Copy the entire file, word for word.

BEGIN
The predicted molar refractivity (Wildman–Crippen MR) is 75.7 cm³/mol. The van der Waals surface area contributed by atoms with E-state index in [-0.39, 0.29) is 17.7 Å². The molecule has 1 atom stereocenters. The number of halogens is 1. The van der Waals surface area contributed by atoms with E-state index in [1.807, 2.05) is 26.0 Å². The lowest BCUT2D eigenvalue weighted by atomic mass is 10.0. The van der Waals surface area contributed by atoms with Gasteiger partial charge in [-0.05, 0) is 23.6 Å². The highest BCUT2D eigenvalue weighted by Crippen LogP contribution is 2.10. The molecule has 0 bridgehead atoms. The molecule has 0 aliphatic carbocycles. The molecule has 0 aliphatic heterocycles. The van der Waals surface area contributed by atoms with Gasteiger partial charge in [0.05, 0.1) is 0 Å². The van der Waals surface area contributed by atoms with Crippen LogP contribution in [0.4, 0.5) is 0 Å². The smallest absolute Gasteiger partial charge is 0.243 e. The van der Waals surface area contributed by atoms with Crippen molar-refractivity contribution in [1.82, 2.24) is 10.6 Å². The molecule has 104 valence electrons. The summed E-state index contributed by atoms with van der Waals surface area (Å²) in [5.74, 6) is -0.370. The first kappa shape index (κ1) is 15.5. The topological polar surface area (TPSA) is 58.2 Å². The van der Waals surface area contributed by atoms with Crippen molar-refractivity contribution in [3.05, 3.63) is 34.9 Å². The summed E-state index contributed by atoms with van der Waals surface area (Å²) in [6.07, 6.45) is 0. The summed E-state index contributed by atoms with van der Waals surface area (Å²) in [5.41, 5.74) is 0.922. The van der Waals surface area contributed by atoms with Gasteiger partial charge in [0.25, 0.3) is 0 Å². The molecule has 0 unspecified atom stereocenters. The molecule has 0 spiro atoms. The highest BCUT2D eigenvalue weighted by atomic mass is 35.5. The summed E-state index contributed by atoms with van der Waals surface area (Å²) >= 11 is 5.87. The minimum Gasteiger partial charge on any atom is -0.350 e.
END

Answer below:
The predicted molar refractivity (Wildman–Crippen MR) is 75.7 cm³/mol. The van der Waals surface area contributed by atoms with E-state index in [-0.39, 0.29) is 17.7 Å². The molecule has 1 atom stereocenters. The number of halogens is 1. The van der Waals surface area contributed by atoms with E-state index in [1.807, 2.05) is 26.0 Å². The lowest BCUT2D eigenvalue weighted by atomic mass is 10.0. The van der Waals surface area contributed by atoms with Gasteiger partial charge in [-0.05, 0) is 23.6 Å². The highest BCUT2D eigenvalue weighted by Crippen LogP contribution is 2.10. The molecule has 0 bridgehead atoms. The molecule has 0 aliphatic carbocycles. The molecule has 0 aliphatic heterocycles. The van der Waals surface area contributed by atoms with Gasteiger partial charge in [0.05, 0.1) is 0 Å². The van der Waals surface area contributed by atoms with Crippen LogP contribution in [0.4, 0.5) is 0 Å². The smallest absolute Gasteiger partial charge is 0.243 e. The van der Waals surface area contributed by atoms with Crippen molar-refractivity contribution in [1.82, 2.24) is 10.6 Å². The molecule has 104 valence electrons. The summed E-state index contributed by atoms with van der Waals surface area (Å²) in [5.74, 6) is -0.370. The first kappa shape index (κ1) is 15.5. The topological polar surface area (TPSA) is 58.2 Å². The van der Waals surface area contributed by atoms with Crippen molar-refractivity contribution in [3.05, 3.63) is 34.9 Å². The summed E-state index contributed by atoms with van der Waals surface area (Å²) in [6.07, 6.45) is 0. The summed E-state index contributed by atoms with van der Waals surface area (Å²) in [5.41, 5.74) is 0.922. The van der Waals surface area contributed by atoms with Gasteiger partial charge in [0.25, 0.3) is 0 Å². The molecule has 0 unspecified atom stereocenters. The molecule has 0 spiro atoms. The highest BCUT2D eigenvalue weighted by atomic mass is 35.5. The summed E-state index contributed by atoms with van der Waals surface area (Å²) >= 11 is 5.87. The minimum Gasteiger partial charge on any atom is -0.350 e.